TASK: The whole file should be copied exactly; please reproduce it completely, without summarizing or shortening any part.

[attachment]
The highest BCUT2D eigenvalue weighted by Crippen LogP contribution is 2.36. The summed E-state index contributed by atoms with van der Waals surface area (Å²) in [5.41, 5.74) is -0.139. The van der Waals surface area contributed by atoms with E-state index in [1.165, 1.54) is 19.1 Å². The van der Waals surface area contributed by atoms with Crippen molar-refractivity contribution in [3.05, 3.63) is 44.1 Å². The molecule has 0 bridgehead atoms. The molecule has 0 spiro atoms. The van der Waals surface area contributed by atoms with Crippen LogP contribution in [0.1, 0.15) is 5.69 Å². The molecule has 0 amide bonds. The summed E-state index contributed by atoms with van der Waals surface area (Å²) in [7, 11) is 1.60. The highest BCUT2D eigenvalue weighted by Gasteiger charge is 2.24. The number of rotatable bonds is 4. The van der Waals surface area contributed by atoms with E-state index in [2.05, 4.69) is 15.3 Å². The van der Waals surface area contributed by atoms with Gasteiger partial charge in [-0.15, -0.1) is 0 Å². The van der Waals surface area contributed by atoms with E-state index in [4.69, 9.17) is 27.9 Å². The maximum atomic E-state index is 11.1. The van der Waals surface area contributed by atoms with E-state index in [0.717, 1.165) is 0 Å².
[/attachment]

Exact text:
The highest BCUT2D eigenvalue weighted by Crippen LogP contribution is 2.36. The summed E-state index contributed by atoms with van der Waals surface area (Å²) in [5.41, 5.74) is -0.139. The van der Waals surface area contributed by atoms with E-state index in [1.165, 1.54) is 19.1 Å². The van der Waals surface area contributed by atoms with Crippen molar-refractivity contribution in [3.05, 3.63) is 44.1 Å². The molecule has 0 bridgehead atoms. The molecule has 0 spiro atoms. The van der Waals surface area contributed by atoms with Crippen LogP contribution in [0.1, 0.15) is 5.69 Å². The molecule has 0 amide bonds. The summed E-state index contributed by atoms with van der Waals surface area (Å²) in [7, 11) is 1.60. The highest BCUT2D eigenvalue weighted by Gasteiger charge is 2.24. The number of rotatable bonds is 4. The van der Waals surface area contributed by atoms with E-state index in [2.05, 4.69) is 15.3 Å². The van der Waals surface area contributed by atoms with Gasteiger partial charge in [-0.15, -0.1) is 0 Å². The van der Waals surface area contributed by atoms with E-state index in [4.69, 9.17) is 27.9 Å². The maximum atomic E-state index is 11.1. The van der Waals surface area contributed by atoms with E-state index in [0.717, 1.165) is 0 Å².